"Wicca has largely adopted a more 'user friendly' term for Witchcraft. Personally I do not describe myself as a Wiccan, as it simply leads to the question 'What does that mean?' and then you will sooner or later end up leading to the word 'Witch'. There are some who consider that those who call themselves Wiccans are less traditional than Witches." (Kate West, The Real Witches' Handbook, pp. 192-193).

Likewise, other Pagan authors also use the terms "Wicca" and "Witch" synonymously:

"I use the term Witch and Wiccan interchangeably. They are the same word." (Judy Harrow, quoted in Wiccan Wisdom Keepers, p. 98).

"Wicca (both a specific tradition of Witchcraft and a popular synonym for Witchcraft; I use the term interchangeably in this book) is a beautiful, powerful spirituality..." (Phyllis Curott, Witch Crafting, p. 1).

The following Pagan websites also appear to understand the terms "Wicca" and "Witchcraft" as synonomous:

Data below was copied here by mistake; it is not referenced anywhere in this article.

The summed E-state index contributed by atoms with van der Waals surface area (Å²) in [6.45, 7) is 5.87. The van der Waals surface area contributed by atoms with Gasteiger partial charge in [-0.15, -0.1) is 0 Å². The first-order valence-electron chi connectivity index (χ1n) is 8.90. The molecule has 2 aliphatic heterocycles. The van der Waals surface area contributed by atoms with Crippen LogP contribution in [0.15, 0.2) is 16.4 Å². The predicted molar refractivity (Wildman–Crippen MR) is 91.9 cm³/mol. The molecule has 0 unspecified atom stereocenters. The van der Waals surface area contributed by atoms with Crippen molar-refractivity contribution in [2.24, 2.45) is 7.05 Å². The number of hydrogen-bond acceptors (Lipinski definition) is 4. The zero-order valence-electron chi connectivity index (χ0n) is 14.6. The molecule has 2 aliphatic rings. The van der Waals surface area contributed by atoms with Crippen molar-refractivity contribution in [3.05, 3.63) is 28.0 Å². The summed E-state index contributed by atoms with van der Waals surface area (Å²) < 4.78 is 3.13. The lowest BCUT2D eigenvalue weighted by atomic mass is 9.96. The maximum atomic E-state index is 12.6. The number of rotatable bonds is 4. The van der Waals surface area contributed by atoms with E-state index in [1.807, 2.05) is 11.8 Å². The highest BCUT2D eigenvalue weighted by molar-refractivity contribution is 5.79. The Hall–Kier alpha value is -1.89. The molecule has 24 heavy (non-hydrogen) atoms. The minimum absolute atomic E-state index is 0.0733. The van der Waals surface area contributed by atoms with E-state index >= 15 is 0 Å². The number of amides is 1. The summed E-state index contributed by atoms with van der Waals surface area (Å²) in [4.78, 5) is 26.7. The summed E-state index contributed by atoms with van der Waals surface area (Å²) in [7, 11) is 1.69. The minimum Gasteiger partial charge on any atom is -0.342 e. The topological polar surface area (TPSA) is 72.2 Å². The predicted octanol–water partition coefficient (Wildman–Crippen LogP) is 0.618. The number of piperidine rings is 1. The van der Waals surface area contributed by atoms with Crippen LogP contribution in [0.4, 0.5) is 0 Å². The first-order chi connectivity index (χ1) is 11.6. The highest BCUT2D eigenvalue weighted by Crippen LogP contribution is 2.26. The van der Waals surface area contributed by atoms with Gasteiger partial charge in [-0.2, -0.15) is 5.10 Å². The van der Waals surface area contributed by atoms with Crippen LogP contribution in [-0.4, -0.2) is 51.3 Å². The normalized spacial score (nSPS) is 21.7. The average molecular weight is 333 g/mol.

Notice with this first quote from The Pagan Federation website that they qualify the term "Wicca" with the words "Witchcraft" in brackets. They then go on to explain that Wicca is also known as Witchcraft. This is significant as the Pagan Federation is the largest Pagan group in the UK, so its definitions would certainly have wide reaching influence:

"Wicca (Witchcraft)
Wicca is one of the most influential traditions of modern Paganism. Also known by the name Witchcraft, it began to emerge publicly in its modern form in the late 1940's. It is an initiatory path, a mystery tradition that guides its initiates to a deep communion with the powers of Nature and of the human psyche, leading to a spiritual transformation of the self." (

From an "Interview with a Witch":

"OMC: What is Wicca?

L: Wicca is the name of a nature and goddess-based spiritual path. "Wicca" actually means "witch" and therefore, if you're a Wiccan, you're a witch who practices witchcraft." (

From the Witch on the site:

"What is Wicca?